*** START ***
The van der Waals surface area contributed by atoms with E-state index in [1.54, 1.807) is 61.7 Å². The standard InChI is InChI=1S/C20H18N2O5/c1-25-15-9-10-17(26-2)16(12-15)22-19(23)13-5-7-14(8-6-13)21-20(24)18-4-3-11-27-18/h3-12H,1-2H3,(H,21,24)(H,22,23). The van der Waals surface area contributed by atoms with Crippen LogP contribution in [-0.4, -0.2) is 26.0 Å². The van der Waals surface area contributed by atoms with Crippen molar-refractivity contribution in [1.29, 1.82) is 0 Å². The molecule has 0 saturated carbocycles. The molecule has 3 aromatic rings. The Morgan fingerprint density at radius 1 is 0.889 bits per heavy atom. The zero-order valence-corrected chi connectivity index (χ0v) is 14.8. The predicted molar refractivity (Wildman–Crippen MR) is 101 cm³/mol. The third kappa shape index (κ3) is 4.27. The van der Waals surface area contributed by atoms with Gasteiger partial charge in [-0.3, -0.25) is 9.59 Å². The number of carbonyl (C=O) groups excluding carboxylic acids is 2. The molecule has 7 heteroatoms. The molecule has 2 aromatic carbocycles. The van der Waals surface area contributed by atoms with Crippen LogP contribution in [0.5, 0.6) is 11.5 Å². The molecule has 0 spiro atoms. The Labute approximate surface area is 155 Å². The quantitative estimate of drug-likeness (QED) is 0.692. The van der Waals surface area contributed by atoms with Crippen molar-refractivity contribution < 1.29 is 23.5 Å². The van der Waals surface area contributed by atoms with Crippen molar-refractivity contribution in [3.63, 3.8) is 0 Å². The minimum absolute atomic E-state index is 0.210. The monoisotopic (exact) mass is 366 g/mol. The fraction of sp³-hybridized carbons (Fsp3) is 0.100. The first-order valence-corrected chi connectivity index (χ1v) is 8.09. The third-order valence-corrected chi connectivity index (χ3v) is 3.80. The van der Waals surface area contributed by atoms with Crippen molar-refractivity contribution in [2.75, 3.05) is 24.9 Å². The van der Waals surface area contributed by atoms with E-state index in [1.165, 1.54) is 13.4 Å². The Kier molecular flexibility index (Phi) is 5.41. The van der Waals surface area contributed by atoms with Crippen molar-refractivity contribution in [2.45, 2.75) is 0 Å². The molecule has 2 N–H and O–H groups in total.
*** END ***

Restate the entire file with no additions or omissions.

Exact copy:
The van der Waals surface area contributed by atoms with E-state index in [1.54, 1.807) is 61.7 Å². The standard InChI is InChI=1S/C20H18N2O5/c1-25-15-9-10-17(26-2)16(12-15)22-19(23)13-5-7-14(8-6-13)21-20(24)18-4-3-11-27-18/h3-12H,1-2H3,(H,21,24)(H,22,23). The van der Waals surface area contributed by atoms with Crippen LogP contribution in [-0.4, -0.2) is 26.0 Å². The van der Waals surface area contributed by atoms with Crippen molar-refractivity contribution in [1.29, 1.82) is 0 Å². The molecule has 0 saturated carbocycles. The molecule has 3 aromatic rings. The Morgan fingerprint density at radius 1 is 0.889 bits per heavy atom. The zero-order valence-corrected chi connectivity index (χ0v) is 14.8. The predicted molar refractivity (Wildman–Crippen MR) is 101 cm³/mol. The third kappa shape index (κ3) is 4.27. The van der Waals surface area contributed by atoms with Gasteiger partial charge in [-0.3, -0.25) is 9.59 Å². The number of carbonyl (C=O) groups excluding carboxylic acids is 2. The molecule has 7 heteroatoms. The molecule has 2 aromatic carbocycles. The van der Waals surface area contributed by atoms with Crippen LogP contribution in [0.5, 0.6) is 11.5 Å². The molecule has 0 spiro atoms. The Labute approximate surface area is 155 Å². The quantitative estimate of drug-likeness (QED) is 0.692. The van der Waals surface area contributed by atoms with Crippen molar-refractivity contribution < 1.29 is 23.5 Å². The van der Waals surface area contributed by atoms with Crippen molar-refractivity contribution in [3.63, 3.8) is 0 Å². The minimum absolute atomic E-state index is 0.210. The monoisotopic (exact) mass is 366 g/mol. The fraction of sp³-hybridized carbons (Fsp3) is 0.100. The first-order valence-corrected chi connectivity index (χ1v) is 8.09. The third-order valence-corrected chi connectivity index (χ3v) is 3.80. The van der Waals surface area contributed by atoms with Crippen molar-refractivity contribution in [2.75, 3.05) is 24.9 Å². The van der Waals surface area contributed by atoms with E-state index in [1.165, 1.54) is 13.4 Å². The Kier molecular flexibility index (Phi) is 5.41. The van der Waals surface area contributed by atoms with Crippen molar-refractivity contribution in [2.45, 2.75) is 0 Å². The molecule has 2 N–H and O–H groups in total.